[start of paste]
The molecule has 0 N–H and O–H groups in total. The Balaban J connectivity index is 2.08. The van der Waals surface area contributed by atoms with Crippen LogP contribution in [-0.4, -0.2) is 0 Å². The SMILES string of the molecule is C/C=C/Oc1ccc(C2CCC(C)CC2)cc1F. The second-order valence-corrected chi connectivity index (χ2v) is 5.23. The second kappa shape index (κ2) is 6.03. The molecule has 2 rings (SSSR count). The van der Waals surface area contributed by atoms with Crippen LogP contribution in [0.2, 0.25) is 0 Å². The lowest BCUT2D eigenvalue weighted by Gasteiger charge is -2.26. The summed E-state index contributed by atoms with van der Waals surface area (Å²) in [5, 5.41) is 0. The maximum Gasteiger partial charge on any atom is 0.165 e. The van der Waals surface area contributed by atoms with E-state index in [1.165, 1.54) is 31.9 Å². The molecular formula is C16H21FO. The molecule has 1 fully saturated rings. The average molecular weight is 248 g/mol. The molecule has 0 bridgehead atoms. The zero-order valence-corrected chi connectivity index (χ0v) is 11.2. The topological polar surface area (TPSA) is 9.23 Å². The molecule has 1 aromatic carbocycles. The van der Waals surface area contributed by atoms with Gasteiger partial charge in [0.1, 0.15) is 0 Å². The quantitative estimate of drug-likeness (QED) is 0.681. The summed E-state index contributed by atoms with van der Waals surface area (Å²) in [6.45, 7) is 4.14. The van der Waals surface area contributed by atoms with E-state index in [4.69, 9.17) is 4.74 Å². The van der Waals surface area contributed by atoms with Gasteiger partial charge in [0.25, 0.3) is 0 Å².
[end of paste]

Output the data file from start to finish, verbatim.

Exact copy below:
The molecule has 0 N–H and O–H groups in total. The Balaban J connectivity index is 2.08. The van der Waals surface area contributed by atoms with Crippen LogP contribution in [-0.4, -0.2) is 0 Å². The SMILES string of the molecule is C/C=C/Oc1ccc(C2CCC(C)CC2)cc1F. The second-order valence-corrected chi connectivity index (χ2v) is 5.23. The second kappa shape index (κ2) is 6.03. The molecule has 2 rings (SSSR count). The van der Waals surface area contributed by atoms with Crippen LogP contribution in [0.2, 0.25) is 0 Å². The lowest BCUT2D eigenvalue weighted by Gasteiger charge is -2.26. The summed E-state index contributed by atoms with van der Waals surface area (Å²) in [5, 5.41) is 0. The maximum Gasteiger partial charge on any atom is 0.165 e. The van der Waals surface area contributed by atoms with E-state index in [1.165, 1.54) is 31.9 Å². The molecular formula is C16H21FO. The molecule has 1 fully saturated rings. The average molecular weight is 248 g/mol. The molecule has 0 bridgehead atoms. The zero-order valence-corrected chi connectivity index (χ0v) is 11.2. The topological polar surface area (TPSA) is 9.23 Å². The molecule has 1 aromatic carbocycles. The van der Waals surface area contributed by atoms with Gasteiger partial charge in [0.1, 0.15) is 0 Å². The quantitative estimate of drug-likeness (QED) is 0.681. The summed E-state index contributed by atoms with van der Waals surface area (Å²) in [6.45, 7) is 4.14. The van der Waals surface area contributed by atoms with E-state index in [4.69, 9.17) is 4.74 Å². The van der Waals surface area contributed by atoms with Gasteiger partial charge in [0.25, 0.3) is 0 Å².